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Engineering teacher Shrikrishna Joglekar and his student are set to take up a three-week trip to major WWI and WWII European sites.
In 1971, Shrikrishna Joglekar watched a film called Triumph des Willens (Triumph of the Will) made by the famous German director-actor, Leni Riefenstahl, at West End theatre in Camp. "I was a student then, and it was a mind-blowing experience for me," he recalls. "That film is a benchmark in propaganda films." That day, a "germ" of an idea entered Joglekar's head and has stayed with him for the decades that followed. The 61-year-old IIT-Bombay alumnus will embark on a special journey in May inspired by that idea. He and one of his students will visit close to eight major World War I and World War II sites across France, Belgium and Germany, in a span of three weeks.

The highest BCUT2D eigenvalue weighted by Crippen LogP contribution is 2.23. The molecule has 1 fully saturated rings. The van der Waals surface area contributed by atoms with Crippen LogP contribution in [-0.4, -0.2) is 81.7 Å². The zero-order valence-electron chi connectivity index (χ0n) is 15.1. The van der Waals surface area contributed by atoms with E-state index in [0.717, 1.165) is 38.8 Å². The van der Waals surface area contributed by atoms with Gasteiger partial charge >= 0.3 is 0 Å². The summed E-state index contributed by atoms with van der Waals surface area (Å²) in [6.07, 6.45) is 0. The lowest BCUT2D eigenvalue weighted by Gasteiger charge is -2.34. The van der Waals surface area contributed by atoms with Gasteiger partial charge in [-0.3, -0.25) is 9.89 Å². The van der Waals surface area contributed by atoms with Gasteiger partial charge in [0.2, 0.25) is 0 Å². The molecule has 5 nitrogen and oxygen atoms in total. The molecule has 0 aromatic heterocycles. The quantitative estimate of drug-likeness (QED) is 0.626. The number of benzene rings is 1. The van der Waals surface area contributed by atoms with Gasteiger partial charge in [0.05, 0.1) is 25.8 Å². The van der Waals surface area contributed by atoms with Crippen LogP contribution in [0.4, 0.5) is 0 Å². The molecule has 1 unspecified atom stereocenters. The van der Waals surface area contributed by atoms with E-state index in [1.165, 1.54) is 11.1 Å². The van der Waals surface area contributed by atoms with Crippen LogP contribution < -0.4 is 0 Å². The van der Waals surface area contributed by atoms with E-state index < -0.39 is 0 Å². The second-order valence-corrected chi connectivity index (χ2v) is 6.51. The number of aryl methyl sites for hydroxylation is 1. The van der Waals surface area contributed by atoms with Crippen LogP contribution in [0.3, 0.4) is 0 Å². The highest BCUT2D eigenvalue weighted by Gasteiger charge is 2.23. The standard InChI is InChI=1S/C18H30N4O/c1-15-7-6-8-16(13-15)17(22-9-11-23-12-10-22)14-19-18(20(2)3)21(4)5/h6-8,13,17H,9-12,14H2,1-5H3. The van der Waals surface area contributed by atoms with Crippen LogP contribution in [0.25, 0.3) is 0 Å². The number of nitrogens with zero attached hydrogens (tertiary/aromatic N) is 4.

For these unusual tourists, the biggest pull is the historical significance of the sites and the fascinating stories behind them. "I am a book addict. I have thousands of books, films and photographs about the two world wars, actually wars in general," says Joglekar. "The WWI and WWII sites fascinate me. I get a strange feeling that I've known about them all along."
Joglekar's confidence and knowledge about the sites and the happenings of the wars have been fortified by the six earlier visits he has made to Germany. He recalls one particular visit he undertook with his wife. "The travel agent messed up the itinerary completely, and told us one day before that nothing could be done. We couldn't cancel the trip, so ended up going and discovering things on our own," he says.
He relates the visit to a secret home of Hitler with particular interest, because the local guides too are unaware of the history behind it, even if they know of the location. "Hitler had built this house, the road to which cut into a mountain. A solid brass lift inside would then go 15 storeys up through the mountain to reach the house. On top was a small tea room that he had used. The lift, by the way, is still in working condition," says Joglekar.